Let’s talk some real talk. Let’s talk about how the fear of missing out, or FOMO, relates to parents of special needs children. (It also relates to all parents, and to people in general, but since this is, after all, my blog, I’ll narrow the focus.)
While the acronym “FOMO” has come into vogue recently, and is sometimes associated with excessive social media use, the fear itself is nothing new. FOMO is defined as “a pervasive apprehension that others might be having rewarding experiences from which one is absent”.
Psychologically, FOMO is a complex phenomenon. Like all fears, most of us have it to some degree, and it can vary from one area to another. Like all fears, if left unexplored or unchecked, a high degree of FOMO can diminish a person’s quality of life.
So, let’s talk about feelings that I’m sure all parents and caregivers of special needs children share, but rarely if ever admit to anyone, perhaps not even to themselves.
Looking back at the years when I was raising my children, I must now admit that I had FOMO, except I didn’t know it at the time. But I frequently felt a vague, nagging impression that as a mother of a child with severe special needs, I was missing out on experiences that other mothers enjoyed. And that as a family, my family was missing out on experiences that other families enjoyed.
Did other families experience, well … more?
Specifically, I sensed that other families experienced more harmony, good times, pleasant moments, and shared laughter. And especially, that it was just easier for them to navigate through daily living than it was for mine. That’s not to say that we never had these positive experiences, I just thought that other families had them MORE.
It wasn’t jealousy or envy, really. I was genuinely happy for other families that seemed to be enjoying more harmony. (It’s a key point to remember that these were only my perceptions.) I didn’t wish difficulty for anyone; it was more a sense of sadness for my own family—a sadness that at times went as deep as grief.
The bottom line: I didn’t want us to miss out!
And so, I sometimes pushed our family into activities that, deep down, I knew wouldn’t work well.
For example, one time I took my young children to a neighborhood Halloween party, even though my daughter was terrified of scary Halloween costumes. To her, scary was defined as any costume that wasn’t a princess costume. Did we come away with the memories of a fun party that I was hoping for? Heck no, we all just remember Gracie having fits because she was terrified.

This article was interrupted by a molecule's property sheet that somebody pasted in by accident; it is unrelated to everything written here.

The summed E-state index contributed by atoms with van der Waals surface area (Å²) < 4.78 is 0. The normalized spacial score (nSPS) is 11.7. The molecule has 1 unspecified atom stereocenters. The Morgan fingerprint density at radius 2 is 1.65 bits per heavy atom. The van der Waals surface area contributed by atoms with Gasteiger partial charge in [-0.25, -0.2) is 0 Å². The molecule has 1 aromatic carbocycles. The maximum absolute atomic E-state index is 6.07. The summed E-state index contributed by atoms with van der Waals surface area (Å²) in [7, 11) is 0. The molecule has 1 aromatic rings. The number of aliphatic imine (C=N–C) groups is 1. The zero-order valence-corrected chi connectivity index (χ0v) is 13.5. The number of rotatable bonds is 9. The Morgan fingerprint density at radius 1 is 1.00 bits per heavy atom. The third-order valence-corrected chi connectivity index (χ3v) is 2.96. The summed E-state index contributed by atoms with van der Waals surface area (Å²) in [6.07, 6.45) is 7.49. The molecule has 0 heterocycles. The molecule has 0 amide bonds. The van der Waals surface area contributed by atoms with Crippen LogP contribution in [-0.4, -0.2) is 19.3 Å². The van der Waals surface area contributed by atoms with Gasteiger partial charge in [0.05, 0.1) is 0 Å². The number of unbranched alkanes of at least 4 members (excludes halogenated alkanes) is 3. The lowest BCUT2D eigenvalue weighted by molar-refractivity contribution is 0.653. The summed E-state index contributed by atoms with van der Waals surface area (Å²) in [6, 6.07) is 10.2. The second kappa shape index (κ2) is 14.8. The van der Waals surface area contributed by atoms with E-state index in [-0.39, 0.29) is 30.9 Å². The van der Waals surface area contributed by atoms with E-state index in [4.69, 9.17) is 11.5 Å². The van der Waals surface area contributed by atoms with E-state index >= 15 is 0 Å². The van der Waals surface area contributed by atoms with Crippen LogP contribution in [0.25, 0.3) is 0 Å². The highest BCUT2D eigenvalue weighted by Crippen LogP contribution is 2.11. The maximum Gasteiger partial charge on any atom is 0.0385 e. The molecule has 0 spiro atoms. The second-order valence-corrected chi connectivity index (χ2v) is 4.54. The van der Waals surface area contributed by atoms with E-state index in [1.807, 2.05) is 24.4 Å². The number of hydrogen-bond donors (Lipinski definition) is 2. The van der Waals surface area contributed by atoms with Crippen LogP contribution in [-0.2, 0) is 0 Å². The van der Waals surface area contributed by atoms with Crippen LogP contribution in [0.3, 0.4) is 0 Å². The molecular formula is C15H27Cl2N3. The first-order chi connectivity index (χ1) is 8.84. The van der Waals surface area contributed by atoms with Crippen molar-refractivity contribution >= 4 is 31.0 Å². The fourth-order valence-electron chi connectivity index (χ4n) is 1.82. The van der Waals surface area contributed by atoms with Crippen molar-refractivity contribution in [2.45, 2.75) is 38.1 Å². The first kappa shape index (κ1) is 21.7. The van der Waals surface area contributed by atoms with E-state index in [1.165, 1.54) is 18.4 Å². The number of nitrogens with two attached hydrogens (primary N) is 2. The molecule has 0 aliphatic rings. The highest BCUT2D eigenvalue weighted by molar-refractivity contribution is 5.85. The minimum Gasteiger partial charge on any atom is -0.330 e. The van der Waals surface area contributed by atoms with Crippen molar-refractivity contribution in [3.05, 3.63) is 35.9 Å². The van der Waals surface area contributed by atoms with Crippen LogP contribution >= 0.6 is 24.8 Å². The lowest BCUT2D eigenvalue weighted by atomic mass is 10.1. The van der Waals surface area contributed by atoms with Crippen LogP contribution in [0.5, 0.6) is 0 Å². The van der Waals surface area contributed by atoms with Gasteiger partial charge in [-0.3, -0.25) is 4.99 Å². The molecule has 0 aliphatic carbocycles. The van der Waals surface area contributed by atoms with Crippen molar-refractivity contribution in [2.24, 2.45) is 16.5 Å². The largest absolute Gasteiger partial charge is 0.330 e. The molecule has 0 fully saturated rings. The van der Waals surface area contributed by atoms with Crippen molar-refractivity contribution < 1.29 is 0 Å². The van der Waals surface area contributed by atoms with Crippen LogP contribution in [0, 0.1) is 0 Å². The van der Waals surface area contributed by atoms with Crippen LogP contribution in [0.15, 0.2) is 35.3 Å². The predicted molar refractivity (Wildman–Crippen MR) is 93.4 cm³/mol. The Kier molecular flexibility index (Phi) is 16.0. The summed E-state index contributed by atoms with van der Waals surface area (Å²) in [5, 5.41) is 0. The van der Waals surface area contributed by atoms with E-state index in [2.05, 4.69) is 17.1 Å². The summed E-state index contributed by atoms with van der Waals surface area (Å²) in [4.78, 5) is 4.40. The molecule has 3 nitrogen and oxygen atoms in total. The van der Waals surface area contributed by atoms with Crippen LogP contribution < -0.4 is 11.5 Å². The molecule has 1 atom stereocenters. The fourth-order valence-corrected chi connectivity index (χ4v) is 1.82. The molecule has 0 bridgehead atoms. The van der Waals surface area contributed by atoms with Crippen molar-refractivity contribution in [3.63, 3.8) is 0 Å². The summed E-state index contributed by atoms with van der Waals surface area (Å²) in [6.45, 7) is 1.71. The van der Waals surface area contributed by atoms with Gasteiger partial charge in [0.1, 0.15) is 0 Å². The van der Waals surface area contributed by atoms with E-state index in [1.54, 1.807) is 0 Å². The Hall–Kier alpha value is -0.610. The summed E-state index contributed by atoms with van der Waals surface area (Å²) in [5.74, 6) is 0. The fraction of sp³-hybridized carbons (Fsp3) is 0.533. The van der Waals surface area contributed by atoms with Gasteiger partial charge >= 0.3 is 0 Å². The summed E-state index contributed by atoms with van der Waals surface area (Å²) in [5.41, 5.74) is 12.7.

Do parents of special needs children miss experiences that other parents have? Of course we do.
We also have beautiful experiences that others do not.
These may be of a quieter, more fleeting nature, comprised of simple moments rather than major events worthy of Facebook posts. But they are nonetheless real and to be treasured.
For a classic reminder regarding acceptance, read or become reacquainted with Emily Perl Kingsley’s beautifully written “Welcome to Holland.”
Let’s more deeply explore the idea of FOMO
There are 7.5 billion souls on this planet, each having a unique life experience. I believe that each of us is here for the same reason—to learn and to grow in our own individual way—and that we achieve this in large part through life’s circumstances. In other words, we don’t become parents and caregivers of special needs children by accident. I believe it is part of a preordained plan, based on Divine love and wisdom that we can scarcely begin to fathom.
Whether or not you share this belief, we can surely agree that your experience is unique. Just as other people cannot experience or understand everything that you know and do so well, you cannot know and experience everything about others’ lives. It’s impossible. Comparison sets us up for an attitude of lack, of not having enough, or of not having good enough. It can cause unnecessary distress and discomfort in the life we have been gifted.
People in our community, extended family, or friends, may do things that seem exciting to us—and perhaps those things are out of our reach. But remember, their life probably isn’t as cool to them as it may seem to you. Also remember that few of them widely share their own quiet failures or disappointments.
Tampering down FOMO
Rather than comparing ourselves to other people, or comparing our families to other families, I suggest that we consciously try to step more into our own power. We can choose to appreciate what we have, and to relish the small, quiet achievements. This shift in perspective offers us more moments of peace and joy. Our families benefit as well, as the attitude ripples out to everyone.
This won’t happen overnight; it’s a process. But each baby step moves us forward and, over time, little steps add up to big gains.
You are living your life. Nobody else has the benefits of your life; only you do. Accept. Enjoy. Be grateful for all of it—the good, the ugly, and the indifferent. Let go of FOMO, and focus on living YOUR very best life.